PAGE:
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Muse - The Resistance CD (album) cover

THE RESISTANCE

Muse

 

Prog Related

3.26 | 374 ratings

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AtomicCrimsonRush
Special Collaborator
Symphonic Team
3 stars Muse's new release is at first listen quite difficult to get into. I found it the most diverse release thus far of the group and as a result it can be an alienating experience. However, it actually grows on you and, like a form of osmosis, you become immersed in this new approach and quite accepting if you allow it. The magnetic aura that Muse exudes is still present but none of the bombastic material of previous works. There is a more distinct symphonic approach, evident and blatant in than the last 3 tracks. A track by track analysis may be helpful if you are considering owning this album.

The album begins quite well with Uprising, a track that captures the familiar Muse sound, if there is such a thing. The guitar work is as accomplished as ever and the vocals soar over the top.

In Resistance there is the immediate feeling that this is a very different Muse album and there is nothing wrong with that as long as the music is engaging. Thankfully for the most part the album delivers and is as compelling as other albums from this great band.

Undisclosed Desires confirms the suspicion that this is a very different sound, in fact it perhaps takes some getting used to. There is a distinct U2 type of sound particularly with the guitars. The track is more R & B than anything else but is well executed.

Unites State of Eurasia is another loud, guitar heavy track that is okay. Immediately one is reminded of the trademark sound of Queen, 'I Want It All' or 'We are the Champions' would have fitted in well with this track. Guiding Light is a melodic, soft ballad that is pleasant to the ears. It is reminiscent on many of the other softer tracks from previous Muse albums.

Unnatural Selection absolutely terrific. Now this is more like it. There is a very good beat that hooks the listener in from the outset and continues to move the song along at an incessant pace. The song structure is innovative with some wonderful guitar work and an incredible bassline. The multi layered instruments are overshadowed by a very emotive vocal performance. The lyrics are interesting but difficult to hear without the lyric sheet. The massive sound is merged with somnambulistic sections that mellow right out, in particular 3:26 where there is hardly any music at all. At almost 7 minutes, the track is a definite standout on the album and would sound great in concert. The end section is heavy and caps off the best track on the album.

MK Ultra, despite the title, is not a song about Mortal Kombat, it is actually a pleasant track with very good guitar throughout. Nothing special but still not a throwaway either.

I Belong to you etc etc takes us into different territory where Muse have never sounded so diverse. There is, dare I say it, almost a hip hop feel and it is not exactly a welcome change. The song is kind of catchy if you let it grab you. The piano sounds excellent on each track of the album and in this case it enhances the sound, saving the track. There is more of a progressive feel to the track as a result as far as time signatures are concerned. It takes a few listens but eventually I accepted this approach. At 2:09 it stops and moves into a somber, melancholy section. The woodwind section at 4:40 enhances the atmosphere and adds another dimension.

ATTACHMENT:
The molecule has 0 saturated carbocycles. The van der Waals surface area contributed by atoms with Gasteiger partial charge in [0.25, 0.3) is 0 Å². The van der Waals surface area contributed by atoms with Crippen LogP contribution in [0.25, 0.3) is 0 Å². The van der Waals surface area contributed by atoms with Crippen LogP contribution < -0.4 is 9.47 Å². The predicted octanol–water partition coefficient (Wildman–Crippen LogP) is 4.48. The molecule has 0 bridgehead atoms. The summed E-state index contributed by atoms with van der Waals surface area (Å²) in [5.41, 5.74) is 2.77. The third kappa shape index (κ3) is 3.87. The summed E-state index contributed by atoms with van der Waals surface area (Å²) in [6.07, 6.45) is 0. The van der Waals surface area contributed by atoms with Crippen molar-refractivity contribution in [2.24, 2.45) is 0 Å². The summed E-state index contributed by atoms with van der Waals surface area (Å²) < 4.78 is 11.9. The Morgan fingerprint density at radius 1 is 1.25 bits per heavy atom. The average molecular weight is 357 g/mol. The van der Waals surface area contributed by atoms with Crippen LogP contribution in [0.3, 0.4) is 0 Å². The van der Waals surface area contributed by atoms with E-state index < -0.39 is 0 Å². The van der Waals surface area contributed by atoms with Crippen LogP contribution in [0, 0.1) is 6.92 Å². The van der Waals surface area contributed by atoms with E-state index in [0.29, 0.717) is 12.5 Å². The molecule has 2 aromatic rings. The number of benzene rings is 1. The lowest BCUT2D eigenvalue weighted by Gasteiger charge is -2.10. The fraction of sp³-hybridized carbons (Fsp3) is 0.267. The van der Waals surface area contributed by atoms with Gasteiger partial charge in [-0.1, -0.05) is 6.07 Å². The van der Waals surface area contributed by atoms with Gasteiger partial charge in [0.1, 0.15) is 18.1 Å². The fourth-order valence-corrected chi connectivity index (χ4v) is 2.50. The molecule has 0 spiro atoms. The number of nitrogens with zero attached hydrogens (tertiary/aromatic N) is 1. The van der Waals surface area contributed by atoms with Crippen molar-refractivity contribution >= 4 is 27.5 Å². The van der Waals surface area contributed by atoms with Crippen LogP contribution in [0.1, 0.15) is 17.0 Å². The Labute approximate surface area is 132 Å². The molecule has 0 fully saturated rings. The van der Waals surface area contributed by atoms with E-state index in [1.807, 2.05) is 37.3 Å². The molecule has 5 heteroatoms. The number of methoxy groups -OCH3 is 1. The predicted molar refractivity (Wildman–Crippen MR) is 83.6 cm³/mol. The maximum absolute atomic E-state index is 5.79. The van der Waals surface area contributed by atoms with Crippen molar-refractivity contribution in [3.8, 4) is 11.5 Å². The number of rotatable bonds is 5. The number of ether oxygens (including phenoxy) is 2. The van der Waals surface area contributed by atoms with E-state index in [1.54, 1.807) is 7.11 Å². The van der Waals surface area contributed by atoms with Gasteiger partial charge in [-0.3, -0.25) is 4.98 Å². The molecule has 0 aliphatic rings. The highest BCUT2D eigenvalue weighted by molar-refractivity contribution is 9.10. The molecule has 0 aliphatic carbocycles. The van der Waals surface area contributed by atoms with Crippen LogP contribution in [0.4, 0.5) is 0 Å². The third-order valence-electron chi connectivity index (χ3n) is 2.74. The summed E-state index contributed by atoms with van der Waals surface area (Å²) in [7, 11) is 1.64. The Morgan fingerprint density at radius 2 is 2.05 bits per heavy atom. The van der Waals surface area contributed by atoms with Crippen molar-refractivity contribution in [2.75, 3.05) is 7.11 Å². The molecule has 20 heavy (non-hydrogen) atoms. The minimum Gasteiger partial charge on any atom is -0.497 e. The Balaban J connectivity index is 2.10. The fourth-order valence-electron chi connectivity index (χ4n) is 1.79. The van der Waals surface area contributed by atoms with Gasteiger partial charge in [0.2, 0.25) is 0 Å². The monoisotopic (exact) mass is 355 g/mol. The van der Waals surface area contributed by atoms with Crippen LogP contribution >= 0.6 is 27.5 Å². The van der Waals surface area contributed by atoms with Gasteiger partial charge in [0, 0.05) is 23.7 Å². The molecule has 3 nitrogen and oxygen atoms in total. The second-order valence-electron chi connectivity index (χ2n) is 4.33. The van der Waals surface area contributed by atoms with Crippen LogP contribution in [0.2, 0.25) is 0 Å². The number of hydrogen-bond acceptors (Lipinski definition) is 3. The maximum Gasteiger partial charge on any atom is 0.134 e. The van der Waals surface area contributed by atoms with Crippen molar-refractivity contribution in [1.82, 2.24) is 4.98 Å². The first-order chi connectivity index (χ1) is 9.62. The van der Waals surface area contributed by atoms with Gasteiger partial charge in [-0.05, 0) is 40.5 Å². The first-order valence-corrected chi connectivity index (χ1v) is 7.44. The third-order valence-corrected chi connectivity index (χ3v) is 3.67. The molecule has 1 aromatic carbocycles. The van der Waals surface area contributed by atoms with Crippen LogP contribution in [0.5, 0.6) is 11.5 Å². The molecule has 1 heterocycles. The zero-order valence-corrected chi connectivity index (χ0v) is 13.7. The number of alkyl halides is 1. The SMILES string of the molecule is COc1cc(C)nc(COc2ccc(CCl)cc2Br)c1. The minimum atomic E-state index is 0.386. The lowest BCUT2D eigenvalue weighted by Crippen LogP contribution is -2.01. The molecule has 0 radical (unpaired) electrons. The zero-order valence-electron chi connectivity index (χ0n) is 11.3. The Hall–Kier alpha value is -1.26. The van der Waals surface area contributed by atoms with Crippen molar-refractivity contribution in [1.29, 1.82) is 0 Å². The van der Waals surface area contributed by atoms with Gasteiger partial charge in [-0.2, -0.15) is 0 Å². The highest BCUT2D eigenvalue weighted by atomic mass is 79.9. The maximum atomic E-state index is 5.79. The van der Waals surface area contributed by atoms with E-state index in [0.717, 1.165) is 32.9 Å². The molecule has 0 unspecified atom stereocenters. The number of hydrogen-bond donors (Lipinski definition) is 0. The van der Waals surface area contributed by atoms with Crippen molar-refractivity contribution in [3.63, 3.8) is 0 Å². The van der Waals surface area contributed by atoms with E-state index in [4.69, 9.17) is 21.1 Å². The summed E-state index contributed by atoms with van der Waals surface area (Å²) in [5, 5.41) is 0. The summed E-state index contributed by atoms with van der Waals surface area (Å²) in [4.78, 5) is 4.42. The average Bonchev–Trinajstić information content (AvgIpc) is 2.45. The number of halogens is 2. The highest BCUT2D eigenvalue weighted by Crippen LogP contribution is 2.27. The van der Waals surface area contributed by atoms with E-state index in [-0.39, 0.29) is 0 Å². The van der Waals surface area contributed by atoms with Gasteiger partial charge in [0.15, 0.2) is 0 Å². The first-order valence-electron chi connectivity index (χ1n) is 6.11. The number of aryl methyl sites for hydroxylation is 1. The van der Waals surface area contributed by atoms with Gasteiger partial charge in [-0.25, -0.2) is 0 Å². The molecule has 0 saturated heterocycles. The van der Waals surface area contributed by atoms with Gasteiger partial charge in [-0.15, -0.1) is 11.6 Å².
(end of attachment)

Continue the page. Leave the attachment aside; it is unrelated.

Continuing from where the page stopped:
Exogenesis: Symphony Part 1 (Overture) begins the massive multi movement suite with an orchestra section that is unexpected but very uplifting. The high pitched vocals exude an angelic, majestic quality and the result is a compelling piece of music.

Exogenesis: Symphony Part 2 (Cross-Pollination) begins with an accomplished piano interlude played with precision. The dramatic scene is set for part 2 of the epic. Once again it is unfamiliar territory for this band but pleasant enough. This bold musical diversion may alienate many fans but hook in many others at the same time. There is no doubt that the musicianship is virtuoso in these instrumental sections. It is a much more refined, gentle, patient approach, without the urgency of previous tracks. At 1:50 the wall of sound thankfully locks in with huge guitars and drums prominent. The structure at times defies logic but it is certainly never dull as you are never sure which direction the music will take. It takes us on a journey with many detours. I love that piece at 2:58 when the sublime violin sounds pad out the sound.

Exogenesis: Symphony Part 3 (Redemption) climaxes the epic on a high note. It begins with minimalist piano that is slow, meandering but intriguing to the ear. This would appeal to the average piano music connoisseur. The track concludes with a very patient, array of sweeping chords and soaring vocals. I would have preferred that all 3 tracks had been merged into one track at about 13 minutes rather than split like this.

This could well be Muse's most ambitious, most emotional album to date and as a result may not appeal to everyone. It becomes difficult to digest at first but there are so many highlights and great instrumental sections that it is still a very accomplished album, though by no means to the standard of excellence of such Muse albums as 'Absolution' or 'Origin of Symmetry'. Perhaps it is unfair to judge this on the merits of these albums as Muse have decided to move into a new AOR direction, but it is difficult not to compare as we Muse fans have come to expect so much from this innovative power trio. However, despite the flaws, the journey you embark on with this album is enjoyable and quite a pleasant experience.

AtomicCrimsonRush | 3/5 |

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